Is This The Real Reason Alcohol and Tobacco Are Harmful?

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If you’re new to Doug Kaufmann’s message of linking fungus to disease, welcome aboard. For those of us who have been with him awhile, I can tell you that his philosophy has a way of hitting you in waves rather than all at once.

I remember the first time I spent time with Doug was when I was interviewing him on my radio show in Oklahoma City. He was in the studio with me, and we were doing the show just before he was speaking to a crowd of a couple thousand people later that morning. I was so nervous that I couldn’t really remember my own name, the name of the show, or what I should talk to him about. I looked down at a rare set of questions that I just happened to write up the night before. The answer to the question I asked him represents one of the waves of understanding that has hit me.

How Many Natural Antifungal Supplements Are There?

I asked Doug, “About how many anti-fungals are at the health food store where you’ll be speaking?” I expected him to say that there were a dozen or so.

Doug looked up, paused for a moment and said, “Oh…hundreds…THOUSANDS!

I had no idea what he was talking about and asked him to elaborate. He began sharing how most vitamins, minerals, phytonutrients, herbs, spices, essential fats, and probiotics contain at least mild anti-fungal activity.

I sat in stunned silence for a moment, forgetting that I was the host, not an audience member. I stammered a bit and went to a commercial.

During the break, I asked him if I understood him correctly – that it’s not just things like oregano oil, caprylic acid, curcumin, and olive leaf that are anti-fungal, but LOADS of nutrients that are. “You bet!”

Suddenly, things that I had heard him talk about on TV began falling into place.

tabacco-farm-dryingIs Fungus The Real Reason Tobacco Is Harmful?

Just as there are many, many nutrients that you may not realize have antifungal activity, there are also many, many ways to which we’re exposed to fungus and their poisons.

For example, everyone knows that smoking cigarettes may not be the best idea for our long-term health. The American Lung Association reports that there are over 600 ingredients in cigarettes, and when lit, those transform into over 4000 chemicals. They say that at least 50 of these are cancer-causing. A few of them include acetone (nail polish remover), lead, tar, and formaldehyde, (embalming fluid).

But what isn’t reported as widely is the processing of cigarette tobacco, which invites fungal overgrowth. Tobacco is commonly dipped into sugar and allowed to dry. Cigarette paper, itself, is often coated with sugar, purportedly to prevent bitterness. Any fungus that is growing on that tobacco will certainly find a ready food source with all of this sugar.

And where there is a fungus, you can bet that there will be mycotoxins, (fungal poisons), which are resistant to heat and cold.But does tobacco contain fungus? According to the journal, Tobacco Induced Diseases, the answer is yes. Such fungi have left behind such mycotoxins as muramic acid and ergosterol. The Journal reports that when finished cigarettes are stored in a humid environment, the elevated levels of fungi that grow on the tobacco also leads to higher concentrations of mycotoxins.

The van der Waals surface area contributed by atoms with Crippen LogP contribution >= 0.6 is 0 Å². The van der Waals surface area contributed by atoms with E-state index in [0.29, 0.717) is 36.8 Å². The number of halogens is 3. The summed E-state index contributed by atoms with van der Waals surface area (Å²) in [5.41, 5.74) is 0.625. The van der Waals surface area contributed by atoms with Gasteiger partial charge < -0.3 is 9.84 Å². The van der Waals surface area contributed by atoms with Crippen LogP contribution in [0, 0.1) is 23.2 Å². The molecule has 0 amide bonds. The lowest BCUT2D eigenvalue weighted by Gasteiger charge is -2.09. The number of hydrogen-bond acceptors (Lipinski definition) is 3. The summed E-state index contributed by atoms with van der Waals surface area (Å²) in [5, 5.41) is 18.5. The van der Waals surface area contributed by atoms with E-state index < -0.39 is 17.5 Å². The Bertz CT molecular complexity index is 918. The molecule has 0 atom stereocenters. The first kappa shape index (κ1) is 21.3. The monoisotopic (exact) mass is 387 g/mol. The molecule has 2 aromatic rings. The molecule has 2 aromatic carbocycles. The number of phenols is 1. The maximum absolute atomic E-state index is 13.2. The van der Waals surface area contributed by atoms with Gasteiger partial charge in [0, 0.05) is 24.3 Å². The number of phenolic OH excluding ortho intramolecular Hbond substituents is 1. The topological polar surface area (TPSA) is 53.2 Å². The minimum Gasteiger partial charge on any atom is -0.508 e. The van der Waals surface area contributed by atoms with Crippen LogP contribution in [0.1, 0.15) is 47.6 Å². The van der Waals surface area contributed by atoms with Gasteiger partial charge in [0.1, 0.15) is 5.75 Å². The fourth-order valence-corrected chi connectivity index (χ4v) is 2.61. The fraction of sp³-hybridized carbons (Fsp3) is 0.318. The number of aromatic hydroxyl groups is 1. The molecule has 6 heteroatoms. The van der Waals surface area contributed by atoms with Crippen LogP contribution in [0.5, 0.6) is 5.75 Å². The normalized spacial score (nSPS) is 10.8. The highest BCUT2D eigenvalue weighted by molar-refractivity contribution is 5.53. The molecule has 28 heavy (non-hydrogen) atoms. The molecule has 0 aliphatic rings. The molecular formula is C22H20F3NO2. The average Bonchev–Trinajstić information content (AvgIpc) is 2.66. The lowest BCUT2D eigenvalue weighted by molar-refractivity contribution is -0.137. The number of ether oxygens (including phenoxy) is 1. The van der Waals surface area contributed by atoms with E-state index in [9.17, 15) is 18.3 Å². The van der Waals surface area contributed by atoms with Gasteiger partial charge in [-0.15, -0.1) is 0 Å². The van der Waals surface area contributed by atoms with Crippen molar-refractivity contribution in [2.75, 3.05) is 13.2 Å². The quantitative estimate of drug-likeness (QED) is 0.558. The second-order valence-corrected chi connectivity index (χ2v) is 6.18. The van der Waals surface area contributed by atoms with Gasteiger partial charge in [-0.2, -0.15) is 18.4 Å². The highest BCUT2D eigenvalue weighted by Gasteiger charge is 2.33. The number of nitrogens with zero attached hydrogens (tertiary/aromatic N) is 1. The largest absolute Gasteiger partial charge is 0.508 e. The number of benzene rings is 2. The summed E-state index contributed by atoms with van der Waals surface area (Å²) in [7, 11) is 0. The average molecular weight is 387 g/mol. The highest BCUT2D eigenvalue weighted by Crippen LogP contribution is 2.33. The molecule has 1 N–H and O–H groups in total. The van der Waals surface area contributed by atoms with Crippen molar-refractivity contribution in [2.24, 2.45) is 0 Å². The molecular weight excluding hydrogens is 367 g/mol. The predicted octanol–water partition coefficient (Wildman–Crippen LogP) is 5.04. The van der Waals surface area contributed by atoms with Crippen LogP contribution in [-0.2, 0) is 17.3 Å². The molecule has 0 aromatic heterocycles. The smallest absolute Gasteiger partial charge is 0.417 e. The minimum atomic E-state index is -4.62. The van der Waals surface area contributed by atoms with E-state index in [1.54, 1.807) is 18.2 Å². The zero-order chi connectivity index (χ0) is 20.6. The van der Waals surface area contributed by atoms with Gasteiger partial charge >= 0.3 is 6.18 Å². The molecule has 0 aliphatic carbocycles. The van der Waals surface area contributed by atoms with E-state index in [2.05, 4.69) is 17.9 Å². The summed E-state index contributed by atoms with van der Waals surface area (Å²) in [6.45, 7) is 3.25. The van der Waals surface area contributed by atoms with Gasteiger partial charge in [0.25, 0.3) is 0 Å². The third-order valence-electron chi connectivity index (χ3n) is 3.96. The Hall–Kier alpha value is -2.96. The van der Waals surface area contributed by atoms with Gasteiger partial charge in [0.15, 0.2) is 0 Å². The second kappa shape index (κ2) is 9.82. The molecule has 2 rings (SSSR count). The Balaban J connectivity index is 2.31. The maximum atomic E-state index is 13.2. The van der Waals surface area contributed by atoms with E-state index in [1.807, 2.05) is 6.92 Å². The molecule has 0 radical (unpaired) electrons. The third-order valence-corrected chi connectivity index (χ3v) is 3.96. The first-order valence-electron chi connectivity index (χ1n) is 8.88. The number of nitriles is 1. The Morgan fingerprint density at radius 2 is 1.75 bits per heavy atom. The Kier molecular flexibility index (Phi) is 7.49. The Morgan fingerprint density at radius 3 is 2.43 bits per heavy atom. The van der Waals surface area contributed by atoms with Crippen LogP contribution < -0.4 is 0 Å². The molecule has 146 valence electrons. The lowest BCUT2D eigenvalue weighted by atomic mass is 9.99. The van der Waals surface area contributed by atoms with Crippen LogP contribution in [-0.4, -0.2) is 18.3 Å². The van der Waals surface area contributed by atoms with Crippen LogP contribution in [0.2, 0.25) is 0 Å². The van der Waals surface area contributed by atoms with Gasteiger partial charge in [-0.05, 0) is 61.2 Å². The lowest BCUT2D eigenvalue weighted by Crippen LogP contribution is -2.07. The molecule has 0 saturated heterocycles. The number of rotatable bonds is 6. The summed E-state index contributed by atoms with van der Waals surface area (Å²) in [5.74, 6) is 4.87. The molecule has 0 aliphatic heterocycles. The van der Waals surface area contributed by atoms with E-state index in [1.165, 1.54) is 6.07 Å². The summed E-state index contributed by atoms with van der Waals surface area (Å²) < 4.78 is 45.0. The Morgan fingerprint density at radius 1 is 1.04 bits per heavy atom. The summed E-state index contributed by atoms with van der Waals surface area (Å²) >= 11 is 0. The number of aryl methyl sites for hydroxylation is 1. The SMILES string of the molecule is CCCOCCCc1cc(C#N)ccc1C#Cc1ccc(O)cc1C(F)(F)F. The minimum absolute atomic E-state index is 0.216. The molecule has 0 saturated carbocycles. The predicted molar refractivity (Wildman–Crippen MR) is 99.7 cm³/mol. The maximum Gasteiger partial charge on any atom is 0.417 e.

you may never have heard of the fungal link to smoking dangers

A sister journal reports that these mycotoxins are definitely found in the smoke of cigarettes, affecting both the smoker, as well as those around cigarette smoke. The disease-causing effects of ergosterol have been documented as far back as 1930 in the Journal of Clinical Investigation, while studies on muramic acid have shown an association between this poison and meningitis. One study even found that aflatoxin, (one of the most notorious cancer-causing mycotoxins ever identified), was detected in the filters of cigarettes!

So, while there is a multitude of good reasons to avoid smoking, you may never have heard of the fungal link to smoking dangers.

Alcohol, Itself, Is a Fungal Poison

What about alcohol? Is it considered safer, especially in light of the recommendations to enjoy an occasional alcoholic beverage for health? Well… maybe not. Just as many antibiotics are actual fungal poisons, (mycotoxins), so also is alcohol a mycotoxin. Every time alcohol is created, fungus/yeast has a role to play in the fermentation of the sugars in grains and fruits.

Simply put, consuming alcohol is quite literally drinking a glass of mycotoxins – mycotoxins which are known to cause cell damage, (cell poisoning), in the body.

To understand the first damaging effect of alcohol in the body, one must have a sense of how alcohol is formed. As Doug Haney puts it, “All alcohol products are created as a result of the war waged between molds, yeasts, and bacteria.” As these microbes begin competing for food, the molds and yeasts are induced to excrete their bio-weapon: Alcohol. The alcohol helps eliminate bacteria, allowing the fu